Numerous decisions and recommendations can be found in UN practice, where organs such as the UN General Assembly or the UN Security Council invoked the principle of bona fides. The early UNSC Resolution 59 (1948) of 19 October 1948 (SCOR 3rd Year 26) concerning the Palestine question, for example, reminded the governments and authorities concerned that all the obligations and responsibilities set forth in UNSC Resolution 54 (1948) of 15 July 1948 (SCOR 3rd Year 22) and UNSC Resolution 56 (1948) of 19 August 1948 (SCOR 3rd Year 24) had to be discharged fully and in good faith. A recent example gives UNSC Resolution 1747 (2007) of 24 March 2007 (SCOR [1 August 2006–31 July 2007] 18), regarding the non-proliferation of nuclear weapons and Iran’s nuclear programme: ‘to allow for negotiations in good faith in order to reach an early and mutually acceptable outcome’ (para. 13 (a); see also Nuclear Weapons and Warfare). The Friendly Relations Declaration (1970) (Declaration on Principles of International Law concerning Friendly Relations and cooperation among States in Accordance with the Charter of the United Nations [UNGA Res 2625 (XXV) (24 October 1970) GAOR 25th Session Supp 28, 121]) belongs to the most important UNGA resolutions emphasizing that the bona fides principle is to cover the entire structure of international law and international relations.

2.  The Friendly Relations Declaration

10  The Friendly Relations Declaration can be understood as an authoritative interpretation of Chapter VII UN Charter, since it was adopted without opposition by the UNGA (Interpretation in International Law). Besides its capacity to construe the main aspects of recognized actions with respect to threats to and breaches of the peace (Peace, Breach of; Peace, Threat to), as well as acts of aggression, it refers to good faith in its preamble as being of ‘greatest importance for the maintenance of international peace and security and for the implementation of the other purposes of the United Nations’. The operative part of the Friendly Relations Declaration elaborates this statement even further and emphasizes the aforementioned essence of Art. 2 (2) UN Charter by not limiting the bona fides principle to the fulfilment of UN Charter obligations, but rather expanding it to the generally recognized principles and rules of international law and all international agreements valid under public international law.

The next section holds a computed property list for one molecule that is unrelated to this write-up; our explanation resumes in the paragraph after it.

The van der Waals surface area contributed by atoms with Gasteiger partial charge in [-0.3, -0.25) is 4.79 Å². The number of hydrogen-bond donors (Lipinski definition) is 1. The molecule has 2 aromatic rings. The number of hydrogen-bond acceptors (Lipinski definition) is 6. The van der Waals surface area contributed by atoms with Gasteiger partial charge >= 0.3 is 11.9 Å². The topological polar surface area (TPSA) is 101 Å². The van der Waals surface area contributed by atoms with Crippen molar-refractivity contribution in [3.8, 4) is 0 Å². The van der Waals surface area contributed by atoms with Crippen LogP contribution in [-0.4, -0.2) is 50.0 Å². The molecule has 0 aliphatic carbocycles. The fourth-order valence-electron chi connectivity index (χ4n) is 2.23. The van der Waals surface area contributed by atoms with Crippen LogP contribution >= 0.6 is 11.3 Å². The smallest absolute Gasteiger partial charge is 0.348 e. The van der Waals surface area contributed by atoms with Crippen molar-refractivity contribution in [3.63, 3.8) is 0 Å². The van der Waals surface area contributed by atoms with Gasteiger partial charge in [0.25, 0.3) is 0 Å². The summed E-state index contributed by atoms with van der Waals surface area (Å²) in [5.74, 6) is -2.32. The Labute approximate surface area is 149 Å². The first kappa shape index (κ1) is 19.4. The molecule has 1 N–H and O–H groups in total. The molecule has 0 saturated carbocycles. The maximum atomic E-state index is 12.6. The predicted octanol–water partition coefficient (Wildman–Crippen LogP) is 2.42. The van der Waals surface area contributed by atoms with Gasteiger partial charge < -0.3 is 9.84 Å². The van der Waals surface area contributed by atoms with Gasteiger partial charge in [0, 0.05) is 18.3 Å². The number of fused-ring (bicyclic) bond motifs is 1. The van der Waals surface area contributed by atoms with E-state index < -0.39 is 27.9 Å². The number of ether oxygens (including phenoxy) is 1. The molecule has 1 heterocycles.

3.  Treaty Law and Other Documents

11  The bona fides principle is also reflected in a number of other treaties, resolutions of international organizations, or statements of prominent international actors. Arts 18, 26, and 31 VCLT have to be mentioned in the first place (see paras 18–20 below). The Charter of Economic Rights and Duties of States (UNGA Res 3281 [XXIX] [12 December 1974] GAOR 29th Session Supp 31 vol 1, 50), UNGA Resolution 1803 (XVII) of 14 December 1962 on permanent sovereignty over natural resources (GAOR 17th Session Supp 17, 15; Natural Resources, Permanent Sovereignty over), or the Manila Declaration on the Peaceful Settlement of International Disputes (UNGA Res 37/10 [15 November 1982] GAOR 37th Session Supp 51, 261; Peaceful Settlement of International Disputes) give further illustrative examples. Art. 86 Rome Statute of the International Criminal Court (International Criminal Court [ICC]), which requires the Member States to ‘cooperate fully with the Court in its investigation and prosecution of crimes’, describes this full co-operation as a good faith requirement in criminal law-based dispute settlement.